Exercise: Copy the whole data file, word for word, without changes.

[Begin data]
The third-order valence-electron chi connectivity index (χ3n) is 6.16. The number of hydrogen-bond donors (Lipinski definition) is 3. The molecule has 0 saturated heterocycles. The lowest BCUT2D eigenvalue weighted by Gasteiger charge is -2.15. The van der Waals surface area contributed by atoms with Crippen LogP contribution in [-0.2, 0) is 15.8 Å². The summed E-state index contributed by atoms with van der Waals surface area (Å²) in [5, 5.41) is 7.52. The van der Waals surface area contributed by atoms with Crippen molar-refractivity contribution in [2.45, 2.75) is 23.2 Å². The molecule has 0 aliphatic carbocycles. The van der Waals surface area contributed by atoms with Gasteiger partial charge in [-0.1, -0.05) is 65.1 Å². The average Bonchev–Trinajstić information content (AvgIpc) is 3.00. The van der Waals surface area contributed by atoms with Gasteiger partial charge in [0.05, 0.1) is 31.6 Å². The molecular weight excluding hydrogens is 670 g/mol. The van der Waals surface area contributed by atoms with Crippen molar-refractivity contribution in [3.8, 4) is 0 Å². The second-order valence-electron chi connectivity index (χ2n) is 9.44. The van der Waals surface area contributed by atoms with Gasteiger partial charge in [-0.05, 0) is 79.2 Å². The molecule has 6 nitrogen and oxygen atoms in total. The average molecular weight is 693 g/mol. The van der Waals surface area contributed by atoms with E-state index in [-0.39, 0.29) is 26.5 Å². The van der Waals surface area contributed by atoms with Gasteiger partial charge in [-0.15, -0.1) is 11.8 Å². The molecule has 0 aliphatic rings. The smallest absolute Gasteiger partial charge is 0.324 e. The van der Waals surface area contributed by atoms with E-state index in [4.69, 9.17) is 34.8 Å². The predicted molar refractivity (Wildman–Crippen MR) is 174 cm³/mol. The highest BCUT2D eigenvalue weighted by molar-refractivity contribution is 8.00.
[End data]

The third-order valence-electron chi connectivity index (χ3n) is 6.16. The number of hydrogen-bond donors (Lipinski definition) is 3. The molecule has 0 saturated heterocycles. The lowest BCUT2D eigenvalue weighted by Gasteiger charge is -2.15. The van der Waals surface area contributed by atoms with Crippen LogP contribution in [-0.2, 0) is 15.8 Å². The summed E-state index contributed by atoms with van der Waals surface area (Å²) in [5, 5.41) is 7.52. The van der Waals surface area contributed by atoms with Crippen molar-refractivity contribution in [2.45, 2.75) is 23.2 Å². The molecule has 0 aliphatic carbocycles. The van der Waals surface area contributed by atoms with Gasteiger partial charge in [-0.1, -0.05) is 65.1 Å². The average Bonchev–Trinajstić information content (AvgIpc) is 3.00. The van der Waals surface area contributed by atoms with Gasteiger partial charge in [0.05, 0.1) is 31.6 Å². The molecular weight excluding hydrogens is 670 g/mol. The van der Waals surface area contributed by atoms with Crippen molar-refractivity contribution in [3.8, 4) is 0 Å². The second-order valence-electron chi connectivity index (χ2n) is 9.44. The van der Waals surface area contributed by atoms with Gasteiger partial charge in [-0.05, 0) is 79.2 Å². The molecule has 6 nitrogen and oxygen atoms in total. The average molecular weight is 693 g/mol. The van der Waals surface area contributed by atoms with E-state index in [-0.39, 0.29) is 26.5 Å². The van der Waals surface area contributed by atoms with Gasteiger partial charge in [-0.15, -0.1) is 11.8 Å². The molecule has 0 aliphatic rings. The smallest absolute Gasteiger partial charge is 0.324 e. The van der Waals surface area contributed by atoms with E-state index in [4.69, 9.17) is 34.8 Å². The predicted molar refractivity (Wildman–Crippen MR) is 174 cm³/mol. The highest BCUT2D eigenvalue weighted by molar-refractivity contribution is 8.00.